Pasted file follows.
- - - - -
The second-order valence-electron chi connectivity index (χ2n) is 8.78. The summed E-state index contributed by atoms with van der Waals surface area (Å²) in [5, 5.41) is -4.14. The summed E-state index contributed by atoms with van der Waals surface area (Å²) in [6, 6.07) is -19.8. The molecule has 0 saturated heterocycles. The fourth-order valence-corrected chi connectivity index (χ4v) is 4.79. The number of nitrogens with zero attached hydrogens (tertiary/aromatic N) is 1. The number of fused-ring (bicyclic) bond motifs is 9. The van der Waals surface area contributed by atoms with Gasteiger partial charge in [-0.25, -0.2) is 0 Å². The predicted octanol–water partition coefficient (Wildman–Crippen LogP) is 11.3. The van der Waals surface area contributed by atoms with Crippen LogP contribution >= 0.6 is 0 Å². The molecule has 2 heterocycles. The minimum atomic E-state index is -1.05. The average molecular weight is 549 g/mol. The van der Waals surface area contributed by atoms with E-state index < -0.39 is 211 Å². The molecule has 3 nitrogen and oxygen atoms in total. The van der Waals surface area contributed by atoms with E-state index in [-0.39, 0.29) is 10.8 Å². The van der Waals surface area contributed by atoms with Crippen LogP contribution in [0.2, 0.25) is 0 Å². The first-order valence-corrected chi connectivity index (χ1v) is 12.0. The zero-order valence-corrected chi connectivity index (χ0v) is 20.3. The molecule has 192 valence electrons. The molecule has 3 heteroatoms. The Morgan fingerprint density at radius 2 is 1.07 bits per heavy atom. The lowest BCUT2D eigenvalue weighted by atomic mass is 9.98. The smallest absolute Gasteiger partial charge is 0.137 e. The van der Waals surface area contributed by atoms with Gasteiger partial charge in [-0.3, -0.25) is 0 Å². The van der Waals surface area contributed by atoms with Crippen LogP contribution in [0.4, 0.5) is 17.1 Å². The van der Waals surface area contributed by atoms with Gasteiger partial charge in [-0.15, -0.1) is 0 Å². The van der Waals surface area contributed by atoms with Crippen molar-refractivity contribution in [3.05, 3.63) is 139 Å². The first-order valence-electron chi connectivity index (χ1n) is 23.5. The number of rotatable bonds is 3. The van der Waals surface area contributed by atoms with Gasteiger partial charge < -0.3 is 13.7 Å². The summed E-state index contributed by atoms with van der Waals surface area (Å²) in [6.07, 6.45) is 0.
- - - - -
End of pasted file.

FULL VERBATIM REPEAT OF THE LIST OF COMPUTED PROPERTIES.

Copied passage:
The second-order valence-electron chi connectivity index (χ2n) is 8.78. The summed E-state index contributed by atoms with van der Waals surface area (Å²) in [5, 5.41) is -4.14. The summed E-state index contributed by atoms with van der Waals surface area (Å²) in [6, 6.07) is -19.8. The molecule has 0 saturated heterocycles. The fourth-order valence-corrected chi connectivity index (χ4v) is 4.79. The number of nitrogens with zero attached hydrogens (tertiary/aromatic N) is 1. The number of fused-ring (bicyclic) bond motifs is 9. The van der Waals surface area contributed by atoms with Gasteiger partial charge in [-0.25, -0.2) is 0 Å². The predicted octanol–water partition coefficient (Wildman–Crippen LogP) is 11.3. The van der Waals surface area contributed by atoms with Crippen LogP contribution >= 0.6 is 0 Å². The molecule has 2 heterocycles. The minimum atomic E-state index is -1.05. The average molecular weight is 549 g/mol. The van der Waals surface area contributed by atoms with E-state index < -0.39 is 211 Å². The molecule has 3 nitrogen and oxygen atoms in total. The van der Waals surface area contributed by atoms with E-state index in [-0.39, 0.29) is 10.8 Å². The van der Waals surface area contributed by atoms with Crippen LogP contribution in [0.2, 0.25) is 0 Å². The first-order valence-corrected chi connectivity index (χ1v) is 12.0. The zero-order valence-corrected chi connectivity index (χ0v) is 20.3. The molecule has 192 valence electrons. The molecule has 3 heteroatoms. The Morgan fingerprint density at radius 2 is 1.07 bits per heavy atom. The lowest BCUT2D eigenvalue weighted by atomic mass is 9.98. The smallest absolute Gasteiger partial charge is 0.137 e. The van der Waals surface area contributed by atoms with Gasteiger partial charge in [-0.3, -0.25) is 0 Å². The van der Waals surface area contributed by atoms with Crippen LogP contribution in [0.4, 0.5) is 17.1 Å². The van der Waals surface area contributed by atoms with Gasteiger partial charge in [-0.15, -0.1) is 0 Å². The van der Waals surface area contributed by atoms with Crippen molar-refractivity contribution in [3.05, 3.63) is 139 Å². The first-order valence-electron chi connectivity index (χ1n) is 23.5. The number of rotatable bonds is 3. The van der Waals surface area contributed by atoms with Gasteiger partial charge < -0.3 is 13.7 Å². The summed E-state index contributed by atoms with van der Waals surface area (Å²) in [6.07, 6.45) is 0.